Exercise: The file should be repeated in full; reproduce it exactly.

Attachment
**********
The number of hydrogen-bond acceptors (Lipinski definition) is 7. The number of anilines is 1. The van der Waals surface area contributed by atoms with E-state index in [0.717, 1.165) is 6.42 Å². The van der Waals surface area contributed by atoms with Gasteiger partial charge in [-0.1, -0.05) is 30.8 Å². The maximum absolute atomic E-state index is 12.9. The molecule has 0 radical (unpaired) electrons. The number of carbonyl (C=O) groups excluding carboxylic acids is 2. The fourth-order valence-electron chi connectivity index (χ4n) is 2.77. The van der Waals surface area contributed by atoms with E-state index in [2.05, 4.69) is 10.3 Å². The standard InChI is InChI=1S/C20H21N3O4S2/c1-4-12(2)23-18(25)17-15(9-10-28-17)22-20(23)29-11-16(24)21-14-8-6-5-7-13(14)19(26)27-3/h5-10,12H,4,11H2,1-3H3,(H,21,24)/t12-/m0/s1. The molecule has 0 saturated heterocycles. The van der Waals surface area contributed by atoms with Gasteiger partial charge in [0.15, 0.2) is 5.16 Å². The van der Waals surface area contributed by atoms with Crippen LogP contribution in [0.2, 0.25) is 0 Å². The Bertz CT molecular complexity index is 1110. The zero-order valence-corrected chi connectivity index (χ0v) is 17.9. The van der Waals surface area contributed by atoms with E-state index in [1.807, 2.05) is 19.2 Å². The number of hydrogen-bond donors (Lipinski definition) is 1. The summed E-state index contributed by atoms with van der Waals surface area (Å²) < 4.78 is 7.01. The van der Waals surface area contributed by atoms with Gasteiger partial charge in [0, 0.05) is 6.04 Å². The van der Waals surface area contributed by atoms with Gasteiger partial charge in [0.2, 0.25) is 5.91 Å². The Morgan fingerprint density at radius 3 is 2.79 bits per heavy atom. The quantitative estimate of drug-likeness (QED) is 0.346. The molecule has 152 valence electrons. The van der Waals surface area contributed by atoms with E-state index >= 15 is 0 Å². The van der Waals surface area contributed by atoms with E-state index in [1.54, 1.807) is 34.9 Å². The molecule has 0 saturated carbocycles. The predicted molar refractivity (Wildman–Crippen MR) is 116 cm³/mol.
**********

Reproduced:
The number of hydrogen-bond acceptors (Lipinski definition) is 7. The number of anilines is 1. The van der Waals surface area contributed by atoms with E-state index in [0.717, 1.165) is 6.42 Å². The van der Waals surface area contributed by atoms with Gasteiger partial charge in [-0.1, -0.05) is 30.8 Å². The maximum absolute atomic E-state index is 12.9. The molecule has 0 radical (unpaired) electrons. The number of carbonyl (C=O) groups excluding carboxylic acids is 2. The fourth-order valence-electron chi connectivity index (χ4n) is 2.77. The van der Waals surface area contributed by atoms with E-state index in [2.05, 4.69) is 10.3 Å². The standard InChI is InChI=1S/C20H21N3O4S2/c1-4-12(2)23-18(25)17-15(9-10-28-17)22-20(23)29-11-16(24)21-14-8-6-5-7-13(14)19(26)27-3/h5-10,12H,4,11H2,1-3H3,(H,21,24)/t12-/m0/s1. The molecule has 0 saturated heterocycles. The van der Waals surface area contributed by atoms with Gasteiger partial charge in [0.15, 0.2) is 5.16 Å². The van der Waals surface area contributed by atoms with Crippen LogP contribution in [0.2, 0.25) is 0 Å². The Bertz CT molecular complexity index is 1110. The zero-order valence-corrected chi connectivity index (χ0v) is 17.9. The van der Waals surface area contributed by atoms with E-state index in [1.807, 2.05) is 19.2 Å². The number of hydrogen-bond donors (Lipinski definition) is 1. The summed E-state index contributed by atoms with van der Waals surface area (Å²) < 4.78 is 7.01. The van der Waals surface area contributed by atoms with Gasteiger partial charge in [0, 0.05) is 6.04 Å². The van der Waals surface area contributed by atoms with Gasteiger partial charge in [0.2, 0.25) is 5.91 Å². The Morgan fingerprint density at radius 3 is 2.79 bits per heavy atom. The quantitative estimate of drug-likeness (QED) is 0.346. The molecule has 152 valence electrons. The van der Waals surface area contributed by atoms with E-state index >= 15 is 0 Å². The van der Waals surface area contributed by atoms with E-state index in [1.54, 1.807) is 34.9 Å². The molecule has 0 saturated carbocycles. The predicted molar refractivity (Wildman–Crippen MR) is 116 cm³/mol.